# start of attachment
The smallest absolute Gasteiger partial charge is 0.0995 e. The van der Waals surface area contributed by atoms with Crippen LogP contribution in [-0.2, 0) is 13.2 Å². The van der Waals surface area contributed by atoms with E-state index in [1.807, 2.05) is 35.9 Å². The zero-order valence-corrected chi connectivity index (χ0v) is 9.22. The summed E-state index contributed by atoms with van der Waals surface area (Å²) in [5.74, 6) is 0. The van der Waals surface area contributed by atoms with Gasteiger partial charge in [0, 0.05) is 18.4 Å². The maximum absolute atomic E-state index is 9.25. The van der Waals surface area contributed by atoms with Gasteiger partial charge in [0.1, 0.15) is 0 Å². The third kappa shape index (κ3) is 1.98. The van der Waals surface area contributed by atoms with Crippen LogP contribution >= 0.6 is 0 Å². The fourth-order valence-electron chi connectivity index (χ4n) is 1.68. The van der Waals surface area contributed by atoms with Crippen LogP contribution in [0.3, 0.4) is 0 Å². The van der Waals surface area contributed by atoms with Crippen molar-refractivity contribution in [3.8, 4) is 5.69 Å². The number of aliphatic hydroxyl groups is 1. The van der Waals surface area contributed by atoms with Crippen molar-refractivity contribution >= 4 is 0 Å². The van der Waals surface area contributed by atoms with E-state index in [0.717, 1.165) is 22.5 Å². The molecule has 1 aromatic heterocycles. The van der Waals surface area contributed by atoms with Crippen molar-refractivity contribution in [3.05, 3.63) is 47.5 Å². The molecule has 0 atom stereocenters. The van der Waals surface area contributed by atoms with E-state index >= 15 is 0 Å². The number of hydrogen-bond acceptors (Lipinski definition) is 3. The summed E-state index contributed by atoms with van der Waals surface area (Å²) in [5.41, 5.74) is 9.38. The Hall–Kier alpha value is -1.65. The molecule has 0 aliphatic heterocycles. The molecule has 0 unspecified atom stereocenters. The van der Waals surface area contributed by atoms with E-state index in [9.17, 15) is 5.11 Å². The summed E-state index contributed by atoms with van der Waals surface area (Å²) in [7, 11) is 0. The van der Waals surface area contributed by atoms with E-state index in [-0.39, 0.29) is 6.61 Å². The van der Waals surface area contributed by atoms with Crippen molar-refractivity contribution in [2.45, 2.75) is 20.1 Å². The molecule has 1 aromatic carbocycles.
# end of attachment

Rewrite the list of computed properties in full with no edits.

The smallest absolute Gasteiger partial charge is 0.0995 e. The van der Waals surface area contributed by atoms with Crippen LogP contribution in [-0.2, 0) is 13.2 Å². The van der Waals surface area contributed by atoms with E-state index in [1.807, 2.05) is 35.9 Å². The zero-order valence-corrected chi connectivity index (χ0v) is 9.22. The summed E-state index contributed by atoms with van der Waals surface area (Å²) in [5.74, 6) is 0. The van der Waals surface area contributed by atoms with Gasteiger partial charge in [0, 0.05) is 18.4 Å². The maximum absolute atomic E-state index is 9.25. The van der Waals surface area contributed by atoms with Gasteiger partial charge in [0.1, 0.15) is 0 Å². The third kappa shape index (κ3) is 1.98. The van der Waals surface area contributed by atoms with Crippen LogP contribution >= 0.6 is 0 Å². The fourth-order valence-electron chi connectivity index (χ4n) is 1.68. The van der Waals surface area contributed by atoms with Crippen LogP contribution in [0.3, 0.4) is 0 Å². The van der Waals surface area contributed by atoms with Crippen molar-refractivity contribution in [3.8, 4) is 5.69 Å². The number of aliphatic hydroxyl groups is 1. The van der Waals surface area contributed by atoms with Crippen molar-refractivity contribution >= 4 is 0 Å². The van der Waals surface area contributed by atoms with E-state index in [0.717, 1.165) is 22.5 Å². The molecule has 1 aromatic heterocycles. The van der Waals surface area contributed by atoms with Crippen molar-refractivity contribution in [3.05, 3.63) is 47.5 Å². The molecule has 0 atom stereocenters. The van der Waals surface area contributed by atoms with E-state index >= 15 is 0 Å². The number of hydrogen-bond acceptors (Lipinski definition) is 3. The summed E-state index contributed by atoms with van der Waals surface area (Å²) in [5.41, 5.74) is 9.38. The Hall–Kier alpha value is -1.65. The molecule has 0 aliphatic heterocycles. The molecule has 0 unspecified atom stereocenters. The van der Waals surface area contributed by atoms with E-state index in [9.17, 15) is 5.11 Å². The summed E-state index contributed by atoms with van der Waals surface area (Å²) in [7, 11) is 0. The van der Waals surface area contributed by atoms with E-state index in [-0.39, 0.29) is 6.61 Å². The van der Waals surface area contributed by atoms with Crippen molar-refractivity contribution in [2.45, 2.75) is 20.1 Å². The molecule has 1 aromatic carbocycles.